There have been people that have given me a hard time about the line, about the crowd. But not too many people have given me a hard time about the food or the experience. It’s pretty unique.
What are some of your favorite sections of the store, favorite foods or products?
MB: I’m a big fan of the rosticieria, we do spit roasted chickens and every day we do two specials that can be had as a panini in the daytime or as a take-home meal in the late afternoon. I’m a big fan of Dave Pasternack, and he’s serving up the crudo there, which to me is one of the greatest ways to eat.
The pizza guys are from Naples. It’s a company called Rosa Pomodoro that’s working with us. They’re truly Neopolitain dudes. They showed up 4 hours before we opened and said “How many pizzas are you going to need at what time?” I said, “I need 400 pizzas at 7 o’clock.” He said, “Okay.” These guys don’t even think twice. They just make pizza.
If you taste it it’s simple, perfect Neopolitain pizza. It is a light, simple Neopolitain pizza that’s very – not super crispy, crisp enough. Not super thin, but thin enough. Not over-dressed, but dressed lightly, and I love it.
Which kind is your favorite?
MB: The Napoli, which is the marinara. It’s got tomato sauce, a little garlic, a little oregano and some basil. I put a little bit of hot chili on it. The trick to a Nepolitain pizza is that even though you’re hungry, let it sit for two minutes on the table before you try to eat it, because then it sets. If not, it’s so hot you pick it up and the topping slides off. It’s not good for anybody. It’s soup on a wet crustino basically.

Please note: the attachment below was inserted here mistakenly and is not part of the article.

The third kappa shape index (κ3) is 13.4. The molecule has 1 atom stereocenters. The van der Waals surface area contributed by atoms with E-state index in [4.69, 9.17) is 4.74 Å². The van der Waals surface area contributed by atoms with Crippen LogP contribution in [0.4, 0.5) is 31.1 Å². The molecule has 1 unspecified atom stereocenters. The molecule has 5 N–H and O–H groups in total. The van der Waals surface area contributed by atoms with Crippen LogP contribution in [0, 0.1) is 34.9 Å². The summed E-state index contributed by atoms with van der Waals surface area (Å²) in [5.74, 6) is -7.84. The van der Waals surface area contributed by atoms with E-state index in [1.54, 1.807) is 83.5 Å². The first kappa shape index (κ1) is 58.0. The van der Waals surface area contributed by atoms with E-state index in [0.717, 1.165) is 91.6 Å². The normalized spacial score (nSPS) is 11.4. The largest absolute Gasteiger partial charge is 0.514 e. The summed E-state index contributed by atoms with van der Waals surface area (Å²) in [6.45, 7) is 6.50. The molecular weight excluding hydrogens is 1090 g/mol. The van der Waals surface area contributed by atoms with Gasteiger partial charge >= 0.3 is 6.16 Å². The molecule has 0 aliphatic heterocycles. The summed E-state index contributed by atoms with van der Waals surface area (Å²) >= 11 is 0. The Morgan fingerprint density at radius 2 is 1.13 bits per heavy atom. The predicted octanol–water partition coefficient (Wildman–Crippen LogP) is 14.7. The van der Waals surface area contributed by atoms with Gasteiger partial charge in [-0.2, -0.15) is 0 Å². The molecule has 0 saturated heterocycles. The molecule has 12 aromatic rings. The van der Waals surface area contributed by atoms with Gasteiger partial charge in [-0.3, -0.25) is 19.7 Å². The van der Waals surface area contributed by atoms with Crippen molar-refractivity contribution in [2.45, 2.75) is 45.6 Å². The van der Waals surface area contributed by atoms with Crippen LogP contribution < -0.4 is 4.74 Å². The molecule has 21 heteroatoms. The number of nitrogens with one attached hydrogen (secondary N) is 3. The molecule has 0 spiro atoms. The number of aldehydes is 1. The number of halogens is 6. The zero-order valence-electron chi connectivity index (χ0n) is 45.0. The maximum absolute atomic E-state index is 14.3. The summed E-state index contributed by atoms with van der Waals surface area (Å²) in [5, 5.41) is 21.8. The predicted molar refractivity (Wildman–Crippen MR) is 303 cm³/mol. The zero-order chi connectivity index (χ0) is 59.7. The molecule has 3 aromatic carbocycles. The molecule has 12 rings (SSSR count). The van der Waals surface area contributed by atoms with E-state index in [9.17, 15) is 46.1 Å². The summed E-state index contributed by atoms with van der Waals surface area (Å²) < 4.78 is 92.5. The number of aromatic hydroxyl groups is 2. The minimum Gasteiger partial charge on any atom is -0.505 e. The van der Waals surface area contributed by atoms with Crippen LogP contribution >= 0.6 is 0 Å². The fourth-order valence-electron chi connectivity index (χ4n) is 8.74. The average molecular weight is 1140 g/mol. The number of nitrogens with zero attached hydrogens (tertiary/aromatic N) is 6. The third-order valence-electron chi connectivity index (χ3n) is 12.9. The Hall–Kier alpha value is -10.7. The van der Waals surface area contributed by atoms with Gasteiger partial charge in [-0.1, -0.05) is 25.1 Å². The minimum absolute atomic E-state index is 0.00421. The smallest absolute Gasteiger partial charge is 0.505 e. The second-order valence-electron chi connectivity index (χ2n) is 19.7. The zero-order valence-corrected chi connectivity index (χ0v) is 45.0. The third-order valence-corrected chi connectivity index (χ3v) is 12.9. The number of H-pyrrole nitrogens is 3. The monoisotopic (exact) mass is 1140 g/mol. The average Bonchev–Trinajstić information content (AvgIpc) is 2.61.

So what’s the deal with the new magazine?
MB: Viaggio is something we put together as an answer to the electronic media age. Every restaurant has a web site. All the web sites are very beautifully designed but they’re very much two dimensional and you can’t touch them. We decided that in support of Del Posto we wanted to do something against the stream and give people something to hold on to. It’s got a nice paper stock but it doesn’t feel so precious. It’s written and photographed by the staff in our restaurants. It gives them a way to participate in our promotion and to share in the glory when their byline is written right next to the article or the product.
It celebrates Italian culture and American products – everything that we do – in a way that shouldn’t be exotic, fantasy travel, but more “this is how we do it.” It’s a very interesting, very micro-managed look about what we think of Italian culture in America.
It’s interesting that you’re putting out a magazine during a time when a lot of magazines are folding.
MB: I didn’t make up the idea. Michael White‘s group does one that I find very beautiful. Danny Meyer has a very interesting, information-laden newsletter that they put out every month from Union Square restaurant. I think that it’s not as revolutionary or as silly as it seems. It’s just a very interesting way to give my team something to work on that’s outside of their normal work. And gives people something to hold on to and take home. It’s really a promotional device that happens to be a magazine. Because it’s free at the restaurants it’s not really required to make money like a magazine.